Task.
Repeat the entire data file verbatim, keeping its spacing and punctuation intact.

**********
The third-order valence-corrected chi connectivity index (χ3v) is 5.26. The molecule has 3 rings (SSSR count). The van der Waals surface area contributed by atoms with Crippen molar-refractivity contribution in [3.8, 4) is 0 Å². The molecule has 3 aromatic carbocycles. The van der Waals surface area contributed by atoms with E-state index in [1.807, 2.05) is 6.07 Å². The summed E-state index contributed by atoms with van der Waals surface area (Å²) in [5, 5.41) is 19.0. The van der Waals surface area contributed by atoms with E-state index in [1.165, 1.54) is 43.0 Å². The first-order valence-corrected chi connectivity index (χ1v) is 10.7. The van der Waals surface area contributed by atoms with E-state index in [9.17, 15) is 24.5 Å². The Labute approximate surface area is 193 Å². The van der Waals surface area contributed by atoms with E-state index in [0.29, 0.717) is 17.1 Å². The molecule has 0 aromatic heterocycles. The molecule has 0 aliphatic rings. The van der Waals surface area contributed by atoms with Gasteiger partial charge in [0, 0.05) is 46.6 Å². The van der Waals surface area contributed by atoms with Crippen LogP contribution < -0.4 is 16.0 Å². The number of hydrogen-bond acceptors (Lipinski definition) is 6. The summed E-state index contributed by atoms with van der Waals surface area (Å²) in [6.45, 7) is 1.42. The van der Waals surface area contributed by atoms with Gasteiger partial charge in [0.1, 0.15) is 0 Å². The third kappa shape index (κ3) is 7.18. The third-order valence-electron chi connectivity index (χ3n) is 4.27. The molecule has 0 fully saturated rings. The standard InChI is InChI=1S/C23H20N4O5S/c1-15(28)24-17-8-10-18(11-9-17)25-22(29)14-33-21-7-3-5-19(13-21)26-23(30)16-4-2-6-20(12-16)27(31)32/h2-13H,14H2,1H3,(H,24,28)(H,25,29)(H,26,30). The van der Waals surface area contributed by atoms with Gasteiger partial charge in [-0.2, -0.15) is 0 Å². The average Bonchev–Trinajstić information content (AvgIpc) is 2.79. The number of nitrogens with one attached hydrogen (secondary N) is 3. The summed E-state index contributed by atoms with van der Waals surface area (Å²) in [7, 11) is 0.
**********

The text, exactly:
The third-order valence-corrected chi connectivity index (χ3v) is 5.26. The molecule has 3 rings (SSSR count). The van der Waals surface area contributed by atoms with Crippen molar-refractivity contribution in [3.8, 4) is 0 Å². The molecule has 3 aromatic carbocycles. The van der Waals surface area contributed by atoms with E-state index in [1.807, 2.05) is 6.07 Å². The summed E-state index contributed by atoms with van der Waals surface area (Å²) in [5, 5.41) is 19.0. The van der Waals surface area contributed by atoms with E-state index in [1.165, 1.54) is 43.0 Å². The first-order valence-corrected chi connectivity index (χ1v) is 10.7. The van der Waals surface area contributed by atoms with E-state index in [9.17, 15) is 24.5 Å². The Labute approximate surface area is 193 Å². The van der Waals surface area contributed by atoms with E-state index in [0.29, 0.717) is 17.1 Å². The molecule has 0 aromatic heterocycles. The molecule has 0 aliphatic rings. The van der Waals surface area contributed by atoms with Gasteiger partial charge in [0, 0.05) is 46.6 Å². The van der Waals surface area contributed by atoms with Crippen LogP contribution < -0.4 is 16.0 Å². The number of hydrogen-bond acceptors (Lipinski definition) is 6. The summed E-state index contributed by atoms with van der Waals surface area (Å²) in [6.45, 7) is 1.42. The van der Waals surface area contributed by atoms with Gasteiger partial charge in [0.1, 0.15) is 0 Å². The third kappa shape index (κ3) is 7.18. The third-order valence-electron chi connectivity index (χ3n) is 4.27. The molecule has 0 fully saturated rings. The standard InChI is InChI=1S/C23H20N4O5S/c1-15(28)24-17-8-10-18(11-9-17)25-22(29)14-33-21-7-3-5-19(13-21)26-23(30)16-4-2-6-20(12-16)27(31)32/h2-13H,14H2,1H3,(H,24,28)(H,25,29)(H,26,30). The van der Waals surface area contributed by atoms with Gasteiger partial charge in [-0.2, -0.15) is 0 Å². The average Bonchev–Trinajstić information content (AvgIpc) is 2.79. The number of nitrogens with one attached hydrogen (secondary N) is 3. The summed E-state index contributed by atoms with van der Waals surface area (Å²) in [7, 11) is 0.